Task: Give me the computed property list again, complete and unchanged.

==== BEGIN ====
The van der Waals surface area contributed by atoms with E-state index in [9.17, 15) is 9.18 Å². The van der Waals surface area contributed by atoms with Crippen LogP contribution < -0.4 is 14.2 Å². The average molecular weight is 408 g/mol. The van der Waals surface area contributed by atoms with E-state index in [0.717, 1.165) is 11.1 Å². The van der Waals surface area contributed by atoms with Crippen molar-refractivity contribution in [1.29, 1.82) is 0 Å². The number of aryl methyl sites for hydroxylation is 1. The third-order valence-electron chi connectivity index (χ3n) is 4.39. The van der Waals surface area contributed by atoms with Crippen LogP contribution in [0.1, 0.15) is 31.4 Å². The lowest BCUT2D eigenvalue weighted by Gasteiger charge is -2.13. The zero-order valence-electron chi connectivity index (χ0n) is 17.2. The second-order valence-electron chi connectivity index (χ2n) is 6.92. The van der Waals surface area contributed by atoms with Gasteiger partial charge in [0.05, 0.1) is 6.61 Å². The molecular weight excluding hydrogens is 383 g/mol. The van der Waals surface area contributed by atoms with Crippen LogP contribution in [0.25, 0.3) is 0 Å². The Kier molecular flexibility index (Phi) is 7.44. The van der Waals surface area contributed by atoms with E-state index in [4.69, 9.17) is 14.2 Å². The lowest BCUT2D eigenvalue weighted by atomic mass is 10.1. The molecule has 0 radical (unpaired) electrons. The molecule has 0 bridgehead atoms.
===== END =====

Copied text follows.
The van der Waals surface area contributed by atoms with E-state index in [9.17, 15) is 9.18 Å². The van der Waals surface area contributed by atoms with Crippen LogP contribution < -0.4 is 14.2 Å². The average molecular weight is 408 g/mol. The van der Waals surface area contributed by atoms with E-state index in [0.717, 1.165) is 11.1 Å². The van der Waals surface area contributed by atoms with Crippen molar-refractivity contribution in [1.29, 1.82) is 0 Å². The number of aryl methyl sites for hydroxylation is 1. The third-order valence-electron chi connectivity index (χ3n) is 4.39. The van der Waals surface area contributed by atoms with Crippen LogP contribution in [0.1, 0.15) is 31.4 Å². The lowest BCUT2D eigenvalue weighted by Gasteiger charge is -2.13. The zero-order valence-electron chi connectivity index (χ0n) is 17.2. The second-order valence-electron chi connectivity index (χ2n) is 6.92. The van der Waals surface area contributed by atoms with Gasteiger partial charge in [0.05, 0.1) is 6.61 Å². The molecular weight excluding hydrogens is 383 g/mol. The van der Waals surface area contributed by atoms with Crippen LogP contribution in [0.25, 0.3) is 0 Å². The Kier molecular flexibility index (Phi) is 7.44. The van der Waals surface area contributed by atoms with E-state index in [4.69, 9.17) is 14.2 Å². The lowest BCUT2D eigenvalue weighted by atomic mass is 10.1. The molecule has 0 radical (unpaired) electrons. The molecule has 0 bridgehead atoms.